SKIRMISHES between the federal and the state and territory governments remain a reliable fixture of Australian politics, particularly in health.
The current flashpoint of the blame game is the funding of internships for medical students graduating from Australian universities.
At the time of writing, all domestic Commonwealth-supported medical graduates have secured internships for next year. However, 182 international full-fee-paying medical students look set to miss out.
The majority are from medical schools in Queensland, NSW, Victoria and Tasmania; WA and SA have committed to employing all graduates of the universities within their states. Unable to access an internship, these graduates will remain ineligible for general registration. They will be forced to complete their training overseas.
This situation reflects the fact that Australian governments are yet to adopt an explicit national strategy regarding the postgraduation employment of full-fee-paying international medical students.
The number of students set to graduate in a given year is known well in advance, and this entire debacle could have been avoided with appropriate coordination and planning.
Ironically, the situation has arisen despite a recent Health Workforce Australia report suggesting that Australia needs to dramatically increase its supply of doctors to get anywhere close to a self-sufficient medical workforce.
In late September, the Federal Health Minister Tanya Plibersek announced that the Commonwealth would provide $10 million to fund 100 additional internships. The money has been redirected from underspent funds allocated to the widely supported Prevocational General Practice Placements Program, with the positions to be found largely within private settings. The funding, however, is dependent on the states resourcing the remaining 82 positions.
A number of state governments remain reluctant to fulfil their side of the deal. In their defence, they cite their willingness to accommodate the rapid escalation of internship positions in recent years. They also assert that the problem is not of their making.
Indeed, that is true. The increased number of graduates primarily reflects decisions of the Commonwealth and individual universities. The latter, of course, have unilateral control over international student intakes.
The current predicament foreshadows a much larger problem — shortfalls in intern positions will be matched by similar shortages at senior prevocational and vocational training levels. There is a serious risk that the recent increases in medical student numbers will not translate into the increases in the fully trained medical workforce envisaged by successive Commonwealth governments.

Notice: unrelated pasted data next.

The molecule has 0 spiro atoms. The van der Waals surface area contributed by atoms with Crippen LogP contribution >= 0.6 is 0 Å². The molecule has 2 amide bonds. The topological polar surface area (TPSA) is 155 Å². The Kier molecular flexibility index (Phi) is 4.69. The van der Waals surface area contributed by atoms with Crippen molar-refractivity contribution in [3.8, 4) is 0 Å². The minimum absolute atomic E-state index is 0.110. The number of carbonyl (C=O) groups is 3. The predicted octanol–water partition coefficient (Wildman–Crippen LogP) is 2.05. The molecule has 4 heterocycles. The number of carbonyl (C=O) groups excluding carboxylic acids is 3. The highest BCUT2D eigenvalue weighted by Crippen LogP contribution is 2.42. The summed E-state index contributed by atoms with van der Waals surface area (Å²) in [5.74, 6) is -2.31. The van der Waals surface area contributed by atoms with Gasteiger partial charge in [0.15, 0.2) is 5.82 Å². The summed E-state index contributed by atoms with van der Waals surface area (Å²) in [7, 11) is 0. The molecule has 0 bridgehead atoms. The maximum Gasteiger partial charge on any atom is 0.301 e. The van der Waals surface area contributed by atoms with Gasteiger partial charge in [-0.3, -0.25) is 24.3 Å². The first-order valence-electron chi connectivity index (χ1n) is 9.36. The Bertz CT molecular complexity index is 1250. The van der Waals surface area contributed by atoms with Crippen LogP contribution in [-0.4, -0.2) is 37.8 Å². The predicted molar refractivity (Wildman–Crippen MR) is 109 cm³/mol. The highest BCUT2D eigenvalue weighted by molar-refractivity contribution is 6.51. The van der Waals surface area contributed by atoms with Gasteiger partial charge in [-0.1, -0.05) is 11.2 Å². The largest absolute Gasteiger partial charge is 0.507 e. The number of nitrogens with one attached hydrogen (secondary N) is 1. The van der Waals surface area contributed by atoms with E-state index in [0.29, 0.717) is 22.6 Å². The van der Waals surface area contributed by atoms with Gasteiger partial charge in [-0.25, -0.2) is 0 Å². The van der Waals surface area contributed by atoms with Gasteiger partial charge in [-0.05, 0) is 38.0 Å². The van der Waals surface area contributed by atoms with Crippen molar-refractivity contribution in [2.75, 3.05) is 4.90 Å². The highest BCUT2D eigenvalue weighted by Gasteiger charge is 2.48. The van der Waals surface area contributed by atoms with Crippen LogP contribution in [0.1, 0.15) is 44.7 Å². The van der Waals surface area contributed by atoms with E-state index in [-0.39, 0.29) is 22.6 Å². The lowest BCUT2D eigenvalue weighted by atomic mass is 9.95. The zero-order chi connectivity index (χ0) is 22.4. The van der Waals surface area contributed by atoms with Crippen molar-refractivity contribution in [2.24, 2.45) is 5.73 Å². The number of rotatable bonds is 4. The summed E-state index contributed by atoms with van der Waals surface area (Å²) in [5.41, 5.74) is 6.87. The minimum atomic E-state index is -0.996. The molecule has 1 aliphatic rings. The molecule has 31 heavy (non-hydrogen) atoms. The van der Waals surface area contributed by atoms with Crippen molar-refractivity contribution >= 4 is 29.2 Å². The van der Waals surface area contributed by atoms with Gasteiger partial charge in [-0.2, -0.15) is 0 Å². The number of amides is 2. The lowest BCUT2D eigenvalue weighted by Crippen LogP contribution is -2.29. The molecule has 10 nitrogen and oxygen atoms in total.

These challenges are already apparent. For instance, 260 doctors in Victoria have failed to receive a first round offer for second year hospital medical officer positions and several hundred resident medical officers in Queensland are in a similar position. While it is not uncommon for a proportion of applicants to find themselves without a job at this time of year, it is becoming clear that access to training positions is increasingly competitive.
It remains ironic that locally trained doctors cannot obtain general registration in a country that continues to recruit and employ thousands of international medical graduates every year. This raises serious questions about Australia’s willingness to resource a self-sufficient health workforce, prioritising short-term cost savings over long-term health outcomes.
The solution to the immediate problem is straightforward: Australian governments need to work together to accommodate the 2012 graduating cohort. A national intern allocation system, such as that outlined recently in the MJA, should be next on the agenda.
The broader issue of coordination of the medical training pipeline represents a greater challenge, but the case for action is compelling.
This article was coauthored by Dr Rob Mitchell, emergency registrar at Townsville Hospital, a director of Cor Mentes Health Consulting and immediate past chair of the AMA Council of Doctors in Training.
Dr Will Milford is an obstetric and gynaecology registrar at Redcliffe Hospital, Brisbane, and current chair of the AMA Council of Doctors in Training. Dr Michael Bonning works at the Children’s Hospital Westmead Emergency Department and is a director of Cor Mentes Health Consulting.
Posted 29 October 2012